The first fundraiser brought in $200,000 and soon the total raised climbed to $400,000 toward the $3.5 million goal. Wulfestieg says you’re not supposed to announce a capital campaign until half of the money has been raised, but she couldn’t pass up an opportunity when she was in front of hundreds of people at City National Grove of Anaheim, accepting an award on National Philanthropy Day in 2018.

“We were so far away [from halfway], but I knew in my heart that God had called me to do this and he would show me the way and part the waters. And so I got up on stage and I announced it and, lo and behold, the donors started to come,” Wulfestieg says.

IMG_5712_credit Southern California Hospice Foundation
A garden stone in memory of Wymer

She received a phone call from a person with a private family foundation, who said if Wulfestieg could find a house to buy, she would provide the rest of the money needed to purchase it. “So I found the house and I walked in and I just knew with all my heart and soul that this was it,” Wulfestieg says. The Hospice Foundation board president toured the home and gave the OK. The family foundation wired the money the next week, allowing the home to be purchased in an all-cash offer of $795,000. That was in 2019.

“And then COVID hit. But, luckily, health care and construction are [both] an essential service so we were able to continue on with our work and continue with the renovation,” Wulfestieg says.

She raised $350,000 for interior and exterior renovations to make it “a beautiful sanctuary of hope.” Several corporations and small businesses made in-kind donations of materials or services such as interior and landscape design. The remodel was finished in 2021 and then licensing took a full year as this was the first board-and-care facility in Orange County that would be licensed to have up to six terminally ill residents. Notably, Heavenly Home is not a hospice provider. Staff from those agencies come into the home to monitor patients and adjust medications.

The sliding scale fee for residents of Heavenly Home is based on what they can afford to pay. Elderly patients contribute their social security income. And, thanks to a pilot program in California, a home that’s licensed as a residential care facility for the elderly (RCFE) can receive Medi-Cal reimbursements to cover a portion of the cost for low-income residents. Heavenly Home can save a patient or their family thousands of dollars compared to hiring someone and staying in their own home.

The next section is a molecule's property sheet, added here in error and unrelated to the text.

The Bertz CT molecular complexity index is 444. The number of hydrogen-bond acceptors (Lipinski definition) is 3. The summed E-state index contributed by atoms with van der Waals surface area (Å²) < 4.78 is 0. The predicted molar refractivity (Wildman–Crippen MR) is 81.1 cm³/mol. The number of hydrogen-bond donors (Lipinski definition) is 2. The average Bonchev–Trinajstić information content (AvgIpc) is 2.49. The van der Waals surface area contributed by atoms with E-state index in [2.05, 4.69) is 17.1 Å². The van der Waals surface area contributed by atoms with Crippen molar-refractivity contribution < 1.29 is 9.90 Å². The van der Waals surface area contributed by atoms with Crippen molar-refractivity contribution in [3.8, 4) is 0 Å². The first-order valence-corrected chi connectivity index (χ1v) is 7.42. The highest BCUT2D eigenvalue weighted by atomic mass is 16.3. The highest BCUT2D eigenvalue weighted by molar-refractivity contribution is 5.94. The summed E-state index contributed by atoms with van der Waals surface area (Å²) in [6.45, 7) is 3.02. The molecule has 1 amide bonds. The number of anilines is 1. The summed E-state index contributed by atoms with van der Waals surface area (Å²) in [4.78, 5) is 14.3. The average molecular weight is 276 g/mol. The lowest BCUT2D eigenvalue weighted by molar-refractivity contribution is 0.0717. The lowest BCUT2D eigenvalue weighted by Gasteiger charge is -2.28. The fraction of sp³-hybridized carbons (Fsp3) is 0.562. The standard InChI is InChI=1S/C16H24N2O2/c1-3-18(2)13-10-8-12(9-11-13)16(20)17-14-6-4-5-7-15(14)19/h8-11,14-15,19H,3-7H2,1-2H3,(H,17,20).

Grand opening celebration_credit Southern California Hospice Foundation
The Heavenly Home’s grand opening celebration

“If you’re looking to have in-home, 24-hour care, you’re looking at a minimum of $25,000 a month all the way up to, I would say, $35,000 or $40,000 a month. And that’s for a private, in-home caregiver,” Wulfestieg says. “And that is just unaffordable for most families. We charge per day rather than per year or month, … because the average length of stay in hospice is three weeks.”

The foundation would like to eventually build a second home, but is now focused on fundraising for its endowment to help cover operations. When starting the endowment, a donor offered to give $1 million if she could raise a matching $1 million; his only request was that the home be named after his late wife, Jerry, who was on hospice in OC. So, Heavenly Home is also known as Jerry’s Heavenly Home.

Wulfestieg hopes to grow the current $2 million endowment to $5 million. The foundation only allows itself to spend 5% of the endowment per year, which means $100,000. “If we got our endowment to $5 million, that would generate $250,000 and we would be able to not have to worry about fundraising as much or [could] reduce our fee even more,” Wulfestieg says.

 

A Place to Call Home

Wulfestieg wants residents to feel at home and enjoy their final days as much as they can, encouraing interests like art or cooking. Staff provide 24-hour caregiving, cook the meals, do the laundry and run the activities. “We become an extension of their family,” Wulfestieg says.